After one of the sections, my mom and I both took some Salt Stick tabs. She was apprehensive that the tabs would mess up her stomach and cause her to feel more sick. I reminded her that they were formulated to be easy on the stomach especially while engaged in high levels of activity. She was amazed with how they helped her feel better and did not upset her stomach. Taking those Salt Stick tabs at the half way point helped empower us to continue on our zip lining adventure.

zip line
Meds are good. Salt levels are good. Water levels are good. I am having a good time!

Adventuring with Addison’s Disease

Before every zip line, we had to step up on a platform to ensure that our pulley was properly connected for safety. This put the cortisol pump directly in the face of the guides. One asked me about it. I told him it was delivering medicine. Without that medicine, I die.

I could tell that he was taken off guard by my statement. Here I was, a diseased woman, partaking in a high adrenaline adventure activity. Shouldn’t I not do that? What if something went wrong? Could I be seriously injured? How much risk was I taking?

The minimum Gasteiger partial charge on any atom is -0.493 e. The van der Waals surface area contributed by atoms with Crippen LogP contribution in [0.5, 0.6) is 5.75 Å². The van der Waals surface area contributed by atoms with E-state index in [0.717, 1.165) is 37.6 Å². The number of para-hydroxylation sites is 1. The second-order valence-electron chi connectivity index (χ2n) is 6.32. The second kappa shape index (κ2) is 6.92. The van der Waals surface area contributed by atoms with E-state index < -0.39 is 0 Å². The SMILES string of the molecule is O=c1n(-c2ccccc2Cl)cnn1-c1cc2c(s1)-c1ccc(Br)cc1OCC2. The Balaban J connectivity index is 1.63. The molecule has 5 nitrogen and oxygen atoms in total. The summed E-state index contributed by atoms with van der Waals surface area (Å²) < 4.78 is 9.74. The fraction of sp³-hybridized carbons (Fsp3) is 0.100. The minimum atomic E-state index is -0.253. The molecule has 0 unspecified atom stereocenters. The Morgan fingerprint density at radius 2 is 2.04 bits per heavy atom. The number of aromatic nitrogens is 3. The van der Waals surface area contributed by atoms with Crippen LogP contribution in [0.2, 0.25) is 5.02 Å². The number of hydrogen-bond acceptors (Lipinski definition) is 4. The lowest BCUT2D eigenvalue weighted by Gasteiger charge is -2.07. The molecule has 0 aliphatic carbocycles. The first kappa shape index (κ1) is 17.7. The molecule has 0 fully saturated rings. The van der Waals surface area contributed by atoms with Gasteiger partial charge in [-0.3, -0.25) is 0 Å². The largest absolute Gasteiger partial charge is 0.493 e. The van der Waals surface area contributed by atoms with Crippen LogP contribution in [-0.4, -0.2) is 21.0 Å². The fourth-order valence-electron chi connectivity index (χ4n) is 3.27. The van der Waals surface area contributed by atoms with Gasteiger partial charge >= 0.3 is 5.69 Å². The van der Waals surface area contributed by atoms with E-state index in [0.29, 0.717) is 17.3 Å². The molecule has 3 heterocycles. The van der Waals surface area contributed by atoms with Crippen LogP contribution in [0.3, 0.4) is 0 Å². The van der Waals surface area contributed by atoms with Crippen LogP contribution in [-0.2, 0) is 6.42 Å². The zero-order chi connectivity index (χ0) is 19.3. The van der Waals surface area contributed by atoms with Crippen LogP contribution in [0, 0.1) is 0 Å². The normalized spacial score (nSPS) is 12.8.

I told him life is inherently dangerous.

Sure, zip lining through a canyon in Mexico carries some risk. But so does getting in a car and driving. You cannot live your life in fear. You can prepare and plan in order to reduce risk so that you can enjoy living life.

Before I ever stepped off the first ledge, I made sure my medicine was taken care of. We verified that I would have ample access to water. My mom had my emergency injection kit on her person at all times. And I was able to take salt tabs after a particularly strenuous section of the hike. All of these factors combined empowered me to be able to enjoy flying over 40MPH across a canyon in Mexico.

zip line
I am flying!

I am Clearly Alive, and I plan on remaining so.

Bonus Pictures: I had the ability to feed some birds after the zip lines.
“Mom! They wont come on my hand!”
Amber Nicole is Clearly Alive